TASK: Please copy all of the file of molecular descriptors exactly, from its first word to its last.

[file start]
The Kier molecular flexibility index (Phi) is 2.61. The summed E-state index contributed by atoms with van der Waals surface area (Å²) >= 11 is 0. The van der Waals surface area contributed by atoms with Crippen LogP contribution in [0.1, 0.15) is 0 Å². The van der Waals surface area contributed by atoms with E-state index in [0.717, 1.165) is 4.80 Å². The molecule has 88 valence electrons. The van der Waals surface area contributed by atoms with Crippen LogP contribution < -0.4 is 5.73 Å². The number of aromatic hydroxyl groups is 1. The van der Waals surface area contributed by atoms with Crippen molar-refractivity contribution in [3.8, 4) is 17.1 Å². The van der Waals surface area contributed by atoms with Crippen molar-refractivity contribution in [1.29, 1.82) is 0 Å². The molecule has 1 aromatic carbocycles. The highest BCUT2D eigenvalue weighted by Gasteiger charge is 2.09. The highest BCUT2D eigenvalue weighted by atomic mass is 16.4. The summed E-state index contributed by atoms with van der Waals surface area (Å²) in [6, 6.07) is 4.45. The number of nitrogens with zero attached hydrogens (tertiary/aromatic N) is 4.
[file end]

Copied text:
The Kier molecular flexibility index (Phi) is 2.61. The summed E-state index contributed by atoms with van der Waals surface area (Å²) >= 11 is 0. The van der Waals surface area contributed by atoms with Crippen LogP contribution in [0.1, 0.15) is 0 Å². The van der Waals surface area contributed by atoms with E-state index in [0.717, 1.165) is 4.80 Å². The molecule has 88 valence electrons. The van der Waals surface area contributed by atoms with Crippen LogP contribution < -0.4 is 5.73 Å². The number of aromatic hydroxyl groups is 1. The van der Waals surface area contributed by atoms with Crippen molar-refractivity contribution in [3.8, 4) is 17.1 Å². The van der Waals surface area contributed by atoms with Crippen molar-refractivity contribution in [1.29, 1.82) is 0 Å². The molecule has 1 aromatic carbocycles. The highest BCUT2D eigenvalue weighted by Gasteiger charge is 2.09. The highest BCUT2D eigenvalue weighted by atomic mass is 16.4. The summed E-state index contributed by atoms with van der Waals surface area (Å²) in [6, 6.07) is 4.45. The number of nitrogens with zero attached hydrogens (tertiary/aromatic N) is 4.